"Douma" and "Troud" write that Russian Federation Council Committee on Foreign Affairs Chair Konstantin Kosachev said in a Facebook post that Russia will protect Bulgarian russophiles in any and all "diplomatic, sociopolitical and, if pertinent, legal" ways.

"24 Chassa","Troud" and "Douma" quoted Bulgarian President Rumen Radev, who said that he needs to see hard evidence backing up this serious accusation, otherwise he might doubt that it is just a "stage-managed domestic political scenario".

"Douma" and "24 Chassa" quote Bulgarian Socialist Party (BSP) leader Kornelia Ninova, who believes this is being done to cover up scandals caused by Cabinet and in order to manipulate the election campaign.

"Douma" wries that the political right's opinions on the matter vary, with some calling it a political maneuver (trying to sway local election voters and/or solidify Ivan Geshev's candidacy for Prosecutor General), some are happy about the turn of events and some do not take it seriously.

"Telegraf" quotes an official statement from the Us Embassy in Sofia, which fully supports Bulgaria's efforts to defend its sovereignty from malign influence, as published on their Facebook page. The publication also quotes GERB MP Spas Gurnevski, who expects an answer to "the two year-old-question weather BSP leader Ninova has had a meeting with Reshetnikov or not". GERB MP Toma Bikov noted that the allegations are very serious and "would not have been made without substantial evidence".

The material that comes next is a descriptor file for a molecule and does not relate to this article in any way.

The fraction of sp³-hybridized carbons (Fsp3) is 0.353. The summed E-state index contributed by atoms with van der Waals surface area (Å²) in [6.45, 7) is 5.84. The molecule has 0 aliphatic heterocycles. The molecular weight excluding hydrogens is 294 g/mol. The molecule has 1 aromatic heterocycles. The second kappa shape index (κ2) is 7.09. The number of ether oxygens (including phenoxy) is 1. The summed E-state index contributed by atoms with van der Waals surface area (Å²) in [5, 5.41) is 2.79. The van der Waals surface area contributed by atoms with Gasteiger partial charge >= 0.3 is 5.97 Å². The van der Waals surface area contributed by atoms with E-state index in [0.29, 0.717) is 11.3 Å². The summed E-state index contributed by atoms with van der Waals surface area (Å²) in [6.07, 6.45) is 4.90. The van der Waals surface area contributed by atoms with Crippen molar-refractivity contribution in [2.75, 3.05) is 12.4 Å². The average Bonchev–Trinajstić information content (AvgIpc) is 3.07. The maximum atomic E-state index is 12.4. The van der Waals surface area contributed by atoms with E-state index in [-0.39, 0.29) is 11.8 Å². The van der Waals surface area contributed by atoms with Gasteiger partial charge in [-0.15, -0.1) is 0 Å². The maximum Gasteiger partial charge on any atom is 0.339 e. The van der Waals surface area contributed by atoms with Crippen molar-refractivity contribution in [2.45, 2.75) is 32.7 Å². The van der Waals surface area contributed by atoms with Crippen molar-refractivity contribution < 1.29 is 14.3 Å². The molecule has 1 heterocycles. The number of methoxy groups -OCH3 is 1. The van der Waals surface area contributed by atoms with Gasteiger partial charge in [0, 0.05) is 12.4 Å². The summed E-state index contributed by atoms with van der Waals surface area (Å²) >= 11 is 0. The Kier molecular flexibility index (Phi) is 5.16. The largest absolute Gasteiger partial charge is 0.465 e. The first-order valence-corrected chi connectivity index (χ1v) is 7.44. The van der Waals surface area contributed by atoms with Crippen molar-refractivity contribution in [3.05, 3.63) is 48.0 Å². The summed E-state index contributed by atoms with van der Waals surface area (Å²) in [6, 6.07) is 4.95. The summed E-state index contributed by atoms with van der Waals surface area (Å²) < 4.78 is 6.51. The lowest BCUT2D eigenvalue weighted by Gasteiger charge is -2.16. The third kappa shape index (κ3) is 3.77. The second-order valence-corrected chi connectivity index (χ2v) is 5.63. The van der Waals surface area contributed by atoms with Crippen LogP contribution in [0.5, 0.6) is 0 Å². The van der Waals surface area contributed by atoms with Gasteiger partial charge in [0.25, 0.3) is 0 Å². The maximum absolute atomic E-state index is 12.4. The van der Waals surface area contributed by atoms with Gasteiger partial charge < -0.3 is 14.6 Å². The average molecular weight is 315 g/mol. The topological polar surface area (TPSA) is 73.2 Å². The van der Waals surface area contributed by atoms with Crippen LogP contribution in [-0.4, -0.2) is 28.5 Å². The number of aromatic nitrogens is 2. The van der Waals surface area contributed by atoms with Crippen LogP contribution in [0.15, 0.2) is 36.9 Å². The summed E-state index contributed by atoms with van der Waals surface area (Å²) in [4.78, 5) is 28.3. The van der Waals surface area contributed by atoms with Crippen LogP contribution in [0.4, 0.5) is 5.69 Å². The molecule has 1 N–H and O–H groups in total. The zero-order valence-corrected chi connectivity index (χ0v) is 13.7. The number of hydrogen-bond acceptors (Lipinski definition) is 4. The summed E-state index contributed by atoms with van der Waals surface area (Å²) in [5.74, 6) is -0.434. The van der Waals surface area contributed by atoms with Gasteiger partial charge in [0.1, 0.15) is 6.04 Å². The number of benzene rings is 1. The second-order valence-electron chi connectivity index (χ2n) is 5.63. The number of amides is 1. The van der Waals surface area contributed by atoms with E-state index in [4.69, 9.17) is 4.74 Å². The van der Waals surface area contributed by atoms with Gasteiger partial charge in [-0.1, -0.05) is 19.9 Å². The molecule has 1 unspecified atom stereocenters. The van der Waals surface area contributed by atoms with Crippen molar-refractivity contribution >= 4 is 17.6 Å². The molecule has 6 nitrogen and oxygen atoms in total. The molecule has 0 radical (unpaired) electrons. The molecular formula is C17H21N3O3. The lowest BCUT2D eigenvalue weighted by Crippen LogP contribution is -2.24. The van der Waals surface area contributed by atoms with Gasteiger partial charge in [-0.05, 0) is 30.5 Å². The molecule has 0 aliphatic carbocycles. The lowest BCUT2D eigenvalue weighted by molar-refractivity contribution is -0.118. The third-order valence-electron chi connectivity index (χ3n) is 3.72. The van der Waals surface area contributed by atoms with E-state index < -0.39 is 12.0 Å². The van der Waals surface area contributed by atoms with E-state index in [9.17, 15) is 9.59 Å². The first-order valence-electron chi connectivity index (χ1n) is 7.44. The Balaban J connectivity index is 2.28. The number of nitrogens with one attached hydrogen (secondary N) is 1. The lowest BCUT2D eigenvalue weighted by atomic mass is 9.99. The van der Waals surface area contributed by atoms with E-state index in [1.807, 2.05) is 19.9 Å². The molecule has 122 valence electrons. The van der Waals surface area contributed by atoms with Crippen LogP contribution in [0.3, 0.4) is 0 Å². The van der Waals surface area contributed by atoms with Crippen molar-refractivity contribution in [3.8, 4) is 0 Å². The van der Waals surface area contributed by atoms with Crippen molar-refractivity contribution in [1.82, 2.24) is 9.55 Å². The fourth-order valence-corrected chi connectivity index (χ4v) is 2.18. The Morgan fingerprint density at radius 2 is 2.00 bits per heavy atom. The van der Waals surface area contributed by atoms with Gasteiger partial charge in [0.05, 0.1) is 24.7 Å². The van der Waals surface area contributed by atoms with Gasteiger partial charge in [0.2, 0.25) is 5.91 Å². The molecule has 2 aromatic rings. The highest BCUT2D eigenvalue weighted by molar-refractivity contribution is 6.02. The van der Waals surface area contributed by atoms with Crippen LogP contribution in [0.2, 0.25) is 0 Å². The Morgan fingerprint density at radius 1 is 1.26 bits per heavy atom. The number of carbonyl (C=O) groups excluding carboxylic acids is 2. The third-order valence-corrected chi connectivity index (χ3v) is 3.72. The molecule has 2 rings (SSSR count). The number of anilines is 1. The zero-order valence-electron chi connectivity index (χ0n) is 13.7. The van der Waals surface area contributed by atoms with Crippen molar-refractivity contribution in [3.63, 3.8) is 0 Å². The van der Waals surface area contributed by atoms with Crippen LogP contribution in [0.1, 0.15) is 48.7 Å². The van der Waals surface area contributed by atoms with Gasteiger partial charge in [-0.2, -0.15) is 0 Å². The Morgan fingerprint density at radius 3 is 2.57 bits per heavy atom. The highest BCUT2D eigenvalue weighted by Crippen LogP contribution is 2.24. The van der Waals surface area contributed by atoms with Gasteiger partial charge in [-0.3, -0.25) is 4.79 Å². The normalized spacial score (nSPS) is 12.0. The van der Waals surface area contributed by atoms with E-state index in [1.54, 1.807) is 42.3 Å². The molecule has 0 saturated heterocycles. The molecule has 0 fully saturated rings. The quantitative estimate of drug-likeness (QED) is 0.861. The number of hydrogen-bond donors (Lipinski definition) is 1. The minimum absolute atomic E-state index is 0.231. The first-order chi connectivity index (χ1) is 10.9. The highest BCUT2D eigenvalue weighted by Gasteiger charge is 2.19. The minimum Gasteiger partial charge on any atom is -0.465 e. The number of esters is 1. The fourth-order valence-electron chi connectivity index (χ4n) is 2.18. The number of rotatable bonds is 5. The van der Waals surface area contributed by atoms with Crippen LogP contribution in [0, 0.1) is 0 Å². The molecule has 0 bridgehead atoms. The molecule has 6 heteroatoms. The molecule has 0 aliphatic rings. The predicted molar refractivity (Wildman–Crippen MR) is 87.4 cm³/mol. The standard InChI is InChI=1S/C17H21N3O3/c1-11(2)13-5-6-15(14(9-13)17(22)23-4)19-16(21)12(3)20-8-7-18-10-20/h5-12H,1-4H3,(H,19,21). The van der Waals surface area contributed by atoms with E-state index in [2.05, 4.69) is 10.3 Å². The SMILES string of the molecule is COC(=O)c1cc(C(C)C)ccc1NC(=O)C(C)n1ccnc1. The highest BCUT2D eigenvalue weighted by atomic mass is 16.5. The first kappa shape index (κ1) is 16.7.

In publications, including "Troud", "24 Chassa", "Sega" and "Douma", the other mains story today is that European Commission (EC) President-elect Ursula von der Leyen presented her team and the new structure of the next European Commission. "Troud" and "24 Chassa" have published a full page diagram of the new EC Commissioners, which come from all Member States except the UK. Bulgarian European Commissioner Mariya Gabriel is moving on from Digital Economy & Society to the Innovation and Youth portfolio, worth close to 147 billion euro and including research, youth, education, culture, sport. "Sega" calls it an "important, but not too powerful portfolio" which includes the Horizon 2020, Erasmus+ and Creative Europe Programmes.